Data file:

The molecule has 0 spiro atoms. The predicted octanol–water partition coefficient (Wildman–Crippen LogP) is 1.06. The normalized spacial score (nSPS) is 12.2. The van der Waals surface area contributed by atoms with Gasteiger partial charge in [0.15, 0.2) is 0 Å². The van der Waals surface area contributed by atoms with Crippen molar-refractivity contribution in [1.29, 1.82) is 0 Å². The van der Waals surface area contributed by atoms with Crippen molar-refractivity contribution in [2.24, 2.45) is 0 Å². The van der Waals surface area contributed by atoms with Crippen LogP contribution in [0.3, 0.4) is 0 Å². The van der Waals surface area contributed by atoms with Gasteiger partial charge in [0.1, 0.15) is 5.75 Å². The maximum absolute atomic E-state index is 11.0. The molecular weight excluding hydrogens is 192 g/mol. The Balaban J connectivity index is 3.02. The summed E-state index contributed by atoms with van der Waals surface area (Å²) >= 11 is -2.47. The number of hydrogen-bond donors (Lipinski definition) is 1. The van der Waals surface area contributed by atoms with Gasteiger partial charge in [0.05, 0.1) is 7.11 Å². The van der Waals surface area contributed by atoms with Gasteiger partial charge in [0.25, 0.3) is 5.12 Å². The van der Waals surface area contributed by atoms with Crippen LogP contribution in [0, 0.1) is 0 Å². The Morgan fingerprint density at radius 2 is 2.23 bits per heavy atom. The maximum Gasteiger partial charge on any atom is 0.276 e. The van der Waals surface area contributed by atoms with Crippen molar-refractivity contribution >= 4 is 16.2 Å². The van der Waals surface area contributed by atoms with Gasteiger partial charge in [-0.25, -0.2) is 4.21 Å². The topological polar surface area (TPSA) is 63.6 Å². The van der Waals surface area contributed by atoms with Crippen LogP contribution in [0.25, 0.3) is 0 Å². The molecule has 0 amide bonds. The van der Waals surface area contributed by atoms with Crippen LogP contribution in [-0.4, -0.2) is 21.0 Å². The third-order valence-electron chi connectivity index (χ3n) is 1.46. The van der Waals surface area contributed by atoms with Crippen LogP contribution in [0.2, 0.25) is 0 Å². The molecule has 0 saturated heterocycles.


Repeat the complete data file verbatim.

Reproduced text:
The molecule has 0 spiro atoms. The predicted octanol–water partition coefficient (Wildman–Crippen LogP) is 1.06. The normalized spacial score (nSPS) is 12.2. The van der Waals surface area contributed by atoms with Gasteiger partial charge in [0.15, 0.2) is 0 Å². The van der Waals surface area contributed by atoms with Crippen molar-refractivity contribution in [1.29, 1.82) is 0 Å². The van der Waals surface area contributed by atoms with Crippen molar-refractivity contribution in [2.24, 2.45) is 0 Å². The van der Waals surface area contributed by atoms with Crippen LogP contribution in [0.3, 0.4) is 0 Å². The van der Waals surface area contributed by atoms with Gasteiger partial charge in [0.1, 0.15) is 5.75 Å². The maximum absolute atomic E-state index is 11.0. The molecular weight excluding hydrogens is 192 g/mol. The Balaban J connectivity index is 3.02. The summed E-state index contributed by atoms with van der Waals surface area (Å²) >= 11 is -2.47. The number of hydrogen-bond donors (Lipinski definition) is 1. The van der Waals surface area contributed by atoms with Gasteiger partial charge in [0.05, 0.1) is 7.11 Å². The van der Waals surface area contributed by atoms with Gasteiger partial charge in [0.25, 0.3) is 5.12 Å². The van der Waals surface area contributed by atoms with Crippen LogP contribution in [0, 0.1) is 0 Å². The Morgan fingerprint density at radius 2 is 2.23 bits per heavy atom. The maximum Gasteiger partial charge on any atom is 0.276 e. The van der Waals surface area contributed by atoms with Crippen molar-refractivity contribution >= 4 is 16.2 Å². The van der Waals surface area contributed by atoms with Gasteiger partial charge in [-0.25, -0.2) is 4.21 Å². The topological polar surface area (TPSA) is 63.6 Å². The van der Waals surface area contributed by atoms with Crippen LogP contribution in [0.25, 0.3) is 0 Å². The molecule has 0 amide bonds. The van der Waals surface area contributed by atoms with Crippen LogP contribution in [-0.4, -0.2) is 21.0 Å². The third-order valence-electron chi connectivity index (χ3n) is 1.46. The van der Waals surface area contributed by atoms with Crippen LogP contribution in [0.2, 0.25) is 0 Å². The molecule has 0 saturated heterocycles.